In summer 2003, Jordan Shipley, senior receiver for Burnet High School, committed to Texas.
Shipley was a four-star recruit who held nearly every Texas high school receiving record. But few could predict that Shipley’s commitment would have a profound effect on the Longhorn program for roughly the next decade. After six seasons, Shipley left his mark as arguably the greatest receiver to ever play at Texas.
Roughly a month after Jordan exhausted his collegiate eligibility, the Longhorns received the commitment from his brother, Jaxon Shipley, who, at the time, was a junior at Brownwood High School.
Now Jaxon Shipley, set to play his final game at Darrell K Royal-Texas Memorial Stadium on Thursday, acknowledges the end of his collegiate career as the end of an era.
“It’s going to be pretty sad, especially for me being around here pretty much my whole childhood — watching my brother play and then me coming through here,” Shipley said.
Jaxon Shipley knew he wanted to follow in his brother’s footsteps to Austin since Jordan’s early playing days at Texas. Growing up around the football program made some game-day routines very special for him.
“I still remember the first time I came out of the tunnel against Rice, and it was surreal,” Shipley said. ”It was amazing. It’s the same way every time I walk out; it’s just this awesome experience.”
The Texas faithful will remember the Shipley brothers for their steady hands. Those hands have led to prolific production in their careers, as the brothers currently sit at first and third places on Texas’ all-time career-receptions list.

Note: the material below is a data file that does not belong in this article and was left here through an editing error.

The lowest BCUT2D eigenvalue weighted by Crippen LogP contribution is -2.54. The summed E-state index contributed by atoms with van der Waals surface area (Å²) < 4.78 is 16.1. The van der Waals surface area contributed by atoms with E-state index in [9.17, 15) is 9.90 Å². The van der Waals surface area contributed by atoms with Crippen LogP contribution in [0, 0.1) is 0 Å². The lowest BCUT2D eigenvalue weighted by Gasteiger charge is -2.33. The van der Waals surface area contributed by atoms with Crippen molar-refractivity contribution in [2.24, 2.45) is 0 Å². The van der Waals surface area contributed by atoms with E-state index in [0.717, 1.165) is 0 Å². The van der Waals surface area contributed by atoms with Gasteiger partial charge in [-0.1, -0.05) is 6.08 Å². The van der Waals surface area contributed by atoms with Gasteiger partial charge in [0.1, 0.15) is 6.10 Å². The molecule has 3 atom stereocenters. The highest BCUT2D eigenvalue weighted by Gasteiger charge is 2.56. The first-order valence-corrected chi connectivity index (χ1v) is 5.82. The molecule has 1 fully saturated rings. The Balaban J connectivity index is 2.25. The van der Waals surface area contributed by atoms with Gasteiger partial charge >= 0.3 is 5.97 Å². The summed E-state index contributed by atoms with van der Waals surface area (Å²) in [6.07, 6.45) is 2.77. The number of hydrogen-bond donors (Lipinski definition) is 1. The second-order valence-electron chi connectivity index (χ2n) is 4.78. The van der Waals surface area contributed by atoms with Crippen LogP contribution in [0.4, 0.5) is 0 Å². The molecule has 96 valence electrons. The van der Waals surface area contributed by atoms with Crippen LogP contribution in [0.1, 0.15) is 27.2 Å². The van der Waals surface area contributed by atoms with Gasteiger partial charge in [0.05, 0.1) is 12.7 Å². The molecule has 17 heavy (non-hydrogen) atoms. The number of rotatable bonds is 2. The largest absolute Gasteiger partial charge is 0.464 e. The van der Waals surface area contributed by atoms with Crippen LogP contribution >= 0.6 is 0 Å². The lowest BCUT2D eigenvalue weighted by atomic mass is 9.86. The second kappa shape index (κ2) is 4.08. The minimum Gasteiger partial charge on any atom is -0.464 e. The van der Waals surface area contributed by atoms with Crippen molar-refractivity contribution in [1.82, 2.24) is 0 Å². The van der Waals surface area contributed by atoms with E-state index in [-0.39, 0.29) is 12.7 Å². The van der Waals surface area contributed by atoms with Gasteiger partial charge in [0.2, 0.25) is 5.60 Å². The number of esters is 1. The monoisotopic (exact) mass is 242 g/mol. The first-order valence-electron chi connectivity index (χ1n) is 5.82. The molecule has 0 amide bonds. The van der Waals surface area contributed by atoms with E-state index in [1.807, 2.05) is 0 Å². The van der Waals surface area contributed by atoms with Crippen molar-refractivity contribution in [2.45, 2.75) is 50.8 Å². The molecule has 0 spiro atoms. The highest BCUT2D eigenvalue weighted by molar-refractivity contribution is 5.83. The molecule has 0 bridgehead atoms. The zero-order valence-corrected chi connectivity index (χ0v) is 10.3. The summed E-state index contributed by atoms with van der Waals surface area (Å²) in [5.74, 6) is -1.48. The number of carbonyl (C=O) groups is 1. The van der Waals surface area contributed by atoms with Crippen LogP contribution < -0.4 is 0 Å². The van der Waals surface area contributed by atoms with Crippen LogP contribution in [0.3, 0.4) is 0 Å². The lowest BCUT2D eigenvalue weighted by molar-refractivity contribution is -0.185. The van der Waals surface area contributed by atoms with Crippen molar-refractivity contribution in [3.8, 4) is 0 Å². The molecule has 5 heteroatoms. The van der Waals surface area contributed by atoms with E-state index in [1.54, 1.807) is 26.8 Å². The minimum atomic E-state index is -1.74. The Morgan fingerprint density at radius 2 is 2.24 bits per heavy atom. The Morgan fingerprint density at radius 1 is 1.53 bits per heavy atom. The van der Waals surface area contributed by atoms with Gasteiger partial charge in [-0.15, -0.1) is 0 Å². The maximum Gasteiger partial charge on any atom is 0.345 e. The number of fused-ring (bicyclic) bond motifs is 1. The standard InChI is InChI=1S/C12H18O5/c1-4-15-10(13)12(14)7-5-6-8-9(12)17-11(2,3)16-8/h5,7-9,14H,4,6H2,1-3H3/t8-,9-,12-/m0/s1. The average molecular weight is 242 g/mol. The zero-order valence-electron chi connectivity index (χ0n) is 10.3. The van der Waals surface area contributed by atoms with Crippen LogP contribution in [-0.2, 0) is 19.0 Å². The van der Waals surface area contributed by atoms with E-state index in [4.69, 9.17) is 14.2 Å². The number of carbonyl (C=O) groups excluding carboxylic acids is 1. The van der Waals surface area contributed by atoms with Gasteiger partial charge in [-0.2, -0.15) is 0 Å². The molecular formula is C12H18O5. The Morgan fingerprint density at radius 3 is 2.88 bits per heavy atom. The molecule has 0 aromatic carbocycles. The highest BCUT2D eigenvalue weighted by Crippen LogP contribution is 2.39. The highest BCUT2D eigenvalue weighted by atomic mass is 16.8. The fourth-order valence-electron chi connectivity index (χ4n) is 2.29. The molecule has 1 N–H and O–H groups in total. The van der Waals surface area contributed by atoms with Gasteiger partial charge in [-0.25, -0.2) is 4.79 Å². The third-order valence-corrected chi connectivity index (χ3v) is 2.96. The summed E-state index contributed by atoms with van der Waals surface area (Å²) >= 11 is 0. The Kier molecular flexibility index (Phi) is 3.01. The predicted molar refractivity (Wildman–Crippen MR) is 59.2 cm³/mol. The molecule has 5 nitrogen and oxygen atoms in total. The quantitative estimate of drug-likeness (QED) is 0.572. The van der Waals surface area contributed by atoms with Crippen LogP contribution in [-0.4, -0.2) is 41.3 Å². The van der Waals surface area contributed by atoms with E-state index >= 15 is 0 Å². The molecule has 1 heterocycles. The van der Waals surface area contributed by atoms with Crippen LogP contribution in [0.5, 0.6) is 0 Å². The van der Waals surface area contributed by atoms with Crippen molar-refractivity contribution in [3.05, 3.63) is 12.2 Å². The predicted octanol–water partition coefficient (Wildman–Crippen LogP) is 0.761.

Despite playing with four different starting quarterbacks in his career, “Mr. Reliable,” as head coach Charlie Strong calls Shipley, enters Wednesday’s game 25 receptions away from placing only behind his brother.
Both brothers wore number eight during their careers on the 40 Acres — just another connection between the two receivers that Jaxon Shipley relishes.
“I couldn’t have planned it any better,” Shipley said. “Me being able to come here [to] the same school my brother came to. Me being able to wear the same number he wore.”
However, the brothers are not the only Shipleys to be associated with Texas football in recent years. In 2013, their father, Bob Shipley, served as a football analyst for the Longhorn program.
Jaxon cherished being able to spend so much time with his father last season and knows how fortunate he was to have the opportunity.
“It was really cool to be able to have my dad up here and just know that I can just walk into his office anytime I want to talk about something,” Shipley said. “It was a really cool year and something I know, [for] both of us, it’s a year that is really special to us.”
Now Jaxon Shipley prepares to finish a chapter of his life, and, with it, the Shipley chapter of Longhorn football. And while his teams never were as successful as his brother’s, the younger Shipley has created plenty of memories.
“I’ve just had a great experience,” Shipley said. “It’s been rough here and there, but overall, I wouldn’t trade if for anything.”